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Why Do Dogs Kick Grass?

Many dogs kick their back paws after defecating, and sometimes after urinating as well. Why do they do this?

The Fake Reason

Many people mistakenly think the reason why dogs kick is to cover up the scent from their feces or urine. In a way, it makes sense: they usually kick up dirt or grass, which would seem to cover up the evidence.

In truth, dogs aren’t interested in covering anything up. If they were, no dog owners would have issues with their dogs marking. Which leads us to…


Why do dogs kick grass
The Real Reason

The fact is, dogs are territorial. Kicking grass with their back paws is actually a way to mark their territory. If feces and urine aren't enough, then what is?

Dogs have glands in their paws that secrete pheromones. This scent is unique to your dog, and the glands that secrete the pheromones are activated as your dog kicks. It’s a way for your dog to leave behind a scent trail so other dogs know he was there. It’s like a kid scrawling “Jamie was here” next to his or her camp bunk, only with scent instead of marker.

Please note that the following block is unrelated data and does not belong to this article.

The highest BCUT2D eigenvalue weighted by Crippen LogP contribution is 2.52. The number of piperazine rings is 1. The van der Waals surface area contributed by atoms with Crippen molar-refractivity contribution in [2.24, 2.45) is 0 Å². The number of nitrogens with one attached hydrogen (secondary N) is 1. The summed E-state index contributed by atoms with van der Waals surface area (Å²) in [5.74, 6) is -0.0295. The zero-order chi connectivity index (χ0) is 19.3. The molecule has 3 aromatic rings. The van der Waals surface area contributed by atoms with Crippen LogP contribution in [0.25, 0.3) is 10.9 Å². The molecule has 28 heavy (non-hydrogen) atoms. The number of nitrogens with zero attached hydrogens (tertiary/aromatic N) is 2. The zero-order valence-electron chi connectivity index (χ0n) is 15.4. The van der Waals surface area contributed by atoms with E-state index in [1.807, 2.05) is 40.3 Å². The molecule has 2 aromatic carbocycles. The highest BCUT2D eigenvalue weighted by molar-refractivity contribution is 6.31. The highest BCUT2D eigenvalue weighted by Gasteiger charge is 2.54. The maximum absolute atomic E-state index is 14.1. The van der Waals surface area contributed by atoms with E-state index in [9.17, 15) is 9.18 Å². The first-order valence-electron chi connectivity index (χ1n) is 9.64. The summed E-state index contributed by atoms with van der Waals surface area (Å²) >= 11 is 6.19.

Dogs kicking grass after they poop is an instinctive behavior. It's even been observed in wolves in the wild. Read More: Dog Behaviors That Come From Wolves

The Test

Want to test this theory with your dog? Watch him when he relieves himself in your backyard, then watch when he relieves himself on a walk through an area where lots of dogs pass. If your dog is like mine, you’ll notice kicking during the walk but not at home. He doesn’t need to claim his territory at home and is much more likely to do so in a public space where other dogs tread.


Why do dogs kick grass? It's to let other dogs know who was there first. Simple as that.


Did this give you insight on why your dog is the way he is? Get more - browse the blog categories at right for more practical dog know-how.


If you liked this, you may also like:

  How To Stop Dogs From Digging - If it's more than a territorial kick, it can become a costly mess.

  How Do Dogs Get Worms? - It depends on the worm, but one source is freshly-dug dirt.

  Dog Hiking Boots - In rough terrain, even a few short kicks can injure paws. Here's durable protection.



Photo credit: Bruce McKay Yellow Snow Photography

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